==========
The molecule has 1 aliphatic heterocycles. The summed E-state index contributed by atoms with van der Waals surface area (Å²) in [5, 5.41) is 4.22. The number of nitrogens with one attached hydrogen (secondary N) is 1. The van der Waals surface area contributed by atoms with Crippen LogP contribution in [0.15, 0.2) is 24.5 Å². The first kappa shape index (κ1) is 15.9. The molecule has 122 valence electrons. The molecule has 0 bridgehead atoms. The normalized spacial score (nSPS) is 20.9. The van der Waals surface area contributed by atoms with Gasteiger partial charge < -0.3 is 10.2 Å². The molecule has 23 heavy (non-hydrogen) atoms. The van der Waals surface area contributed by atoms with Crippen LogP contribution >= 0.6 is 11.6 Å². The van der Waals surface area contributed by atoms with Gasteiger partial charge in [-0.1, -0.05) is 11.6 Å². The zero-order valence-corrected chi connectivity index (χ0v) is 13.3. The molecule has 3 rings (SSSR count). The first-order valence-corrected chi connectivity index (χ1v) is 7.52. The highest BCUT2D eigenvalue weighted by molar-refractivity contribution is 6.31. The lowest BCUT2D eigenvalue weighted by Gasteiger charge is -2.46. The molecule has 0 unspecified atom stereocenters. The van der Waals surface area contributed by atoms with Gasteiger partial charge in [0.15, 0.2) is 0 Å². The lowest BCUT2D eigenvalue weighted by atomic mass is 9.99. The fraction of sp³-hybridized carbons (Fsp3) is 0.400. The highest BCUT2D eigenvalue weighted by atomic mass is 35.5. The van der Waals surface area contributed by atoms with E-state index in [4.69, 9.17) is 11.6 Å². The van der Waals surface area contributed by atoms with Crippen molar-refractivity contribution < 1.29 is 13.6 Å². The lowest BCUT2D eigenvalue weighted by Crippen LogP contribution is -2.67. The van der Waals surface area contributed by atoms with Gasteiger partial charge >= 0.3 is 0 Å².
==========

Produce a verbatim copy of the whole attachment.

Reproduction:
The molecule has 1 aliphatic heterocycles. The summed E-state index contributed by atoms with van der Waals surface area (Å²) in [5, 5.41) is 4.22. The number of nitrogens with one attached hydrogen (secondary N) is 1. The van der Waals surface area contributed by atoms with Crippen LogP contribution in [0.15, 0.2) is 24.5 Å². The first kappa shape index (κ1) is 15.9. The molecule has 122 valence electrons. The molecule has 0 bridgehead atoms. The normalized spacial score (nSPS) is 20.9. The van der Waals surface area contributed by atoms with Gasteiger partial charge < -0.3 is 10.2 Å². The molecule has 23 heavy (non-hydrogen) atoms. The van der Waals surface area contributed by atoms with Crippen LogP contribution >= 0.6 is 11.6 Å². The van der Waals surface area contributed by atoms with Gasteiger partial charge in [-0.1, -0.05) is 11.6 Å². The zero-order valence-corrected chi connectivity index (χ0v) is 13.3. The molecule has 3 rings (SSSR count). The first-order valence-corrected chi connectivity index (χ1v) is 7.52. The highest BCUT2D eigenvalue weighted by molar-refractivity contribution is 6.31. The lowest BCUT2D eigenvalue weighted by Gasteiger charge is -2.46. The molecule has 0 unspecified atom stereocenters. The van der Waals surface area contributed by atoms with Gasteiger partial charge in [0.15, 0.2) is 0 Å². The lowest BCUT2D eigenvalue weighted by atomic mass is 9.99. The fraction of sp³-hybridized carbons (Fsp3) is 0.400. The highest BCUT2D eigenvalue weighted by atomic mass is 35.5. The van der Waals surface area contributed by atoms with E-state index in [4.69, 9.17) is 11.6 Å². The van der Waals surface area contributed by atoms with Crippen molar-refractivity contribution < 1.29 is 13.6 Å². The lowest BCUT2D eigenvalue weighted by Crippen LogP contribution is -2.67. The van der Waals surface area contributed by atoms with Gasteiger partial charge >= 0.3 is 0 Å².